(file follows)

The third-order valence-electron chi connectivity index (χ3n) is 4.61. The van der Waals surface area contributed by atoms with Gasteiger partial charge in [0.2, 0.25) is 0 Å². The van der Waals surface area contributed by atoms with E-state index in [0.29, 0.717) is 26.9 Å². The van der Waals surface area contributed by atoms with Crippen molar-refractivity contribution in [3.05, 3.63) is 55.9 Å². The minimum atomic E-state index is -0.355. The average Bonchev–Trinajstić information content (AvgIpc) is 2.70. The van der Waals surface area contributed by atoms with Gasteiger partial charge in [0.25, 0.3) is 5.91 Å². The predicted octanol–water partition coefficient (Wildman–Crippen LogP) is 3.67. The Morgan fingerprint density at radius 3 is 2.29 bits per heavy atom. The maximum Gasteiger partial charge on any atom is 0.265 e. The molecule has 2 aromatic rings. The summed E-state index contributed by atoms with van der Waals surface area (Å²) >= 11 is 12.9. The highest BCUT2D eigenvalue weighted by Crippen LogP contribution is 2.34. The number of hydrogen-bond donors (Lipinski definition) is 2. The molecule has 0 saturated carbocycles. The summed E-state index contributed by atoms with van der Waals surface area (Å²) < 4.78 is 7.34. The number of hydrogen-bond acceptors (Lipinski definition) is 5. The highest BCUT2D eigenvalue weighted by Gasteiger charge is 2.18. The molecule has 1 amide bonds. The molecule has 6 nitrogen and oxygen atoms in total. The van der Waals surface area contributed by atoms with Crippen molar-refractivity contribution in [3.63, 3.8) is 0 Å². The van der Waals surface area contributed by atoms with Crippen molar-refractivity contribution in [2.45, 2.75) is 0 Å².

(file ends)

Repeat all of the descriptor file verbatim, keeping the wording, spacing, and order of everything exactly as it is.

The third-order valence-electron chi connectivity index (χ3n) is 4.61. The van der Waals surface area contributed by atoms with Gasteiger partial charge in [0.2, 0.25) is 0 Å². The van der Waals surface area contributed by atoms with E-state index in [0.29, 0.717) is 26.9 Å². The van der Waals surface area contributed by atoms with Crippen molar-refractivity contribution in [3.05, 3.63) is 55.9 Å². The minimum atomic E-state index is -0.355. The average Bonchev–Trinajstić information content (AvgIpc) is 2.70. The van der Waals surface area contributed by atoms with Gasteiger partial charge in [0.25, 0.3) is 5.91 Å². The predicted octanol–water partition coefficient (Wildman–Crippen LogP) is 3.67. The Morgan fingerprint density at radius 3 is 2.29 bits per heavy atom. The maximum Gasteiger partial charge on any atom is 0.265 e. The molecule has 2 aromatic rings. The summed E-state index contributed by atoms with van der Waals surface area (Å²) >= 11 is 12.9. The highest BCUT2D eigenvalue weighted by Crippen LogP contribution is 2.34. The number of hydrogen-bond donors (Lipinski definition) is 2. The molecule has 0 saturated carbocycles. The summed E-state index contributed by atoms with van der Waals surface area (Å²) < 4.78 is 7.34. The number of hydrogen-bond acceptors (Lipinski definition) is 5. The highest BCUT2D eigenvalue weighted by Gasteiger charge is 2.18. The molecule has 1 amide bonds. The molecule has 6 nitrogen and oxygen atoms in total. The van der Waals surface area contributed by atoms with Crippen molar-refractivity contribution in [3.63, 3.8) is 0 Å². The van der Waals surface area contributed by atoms with Crippen molar-refractivity contribution in [2.45, 2.75) is 0 Å².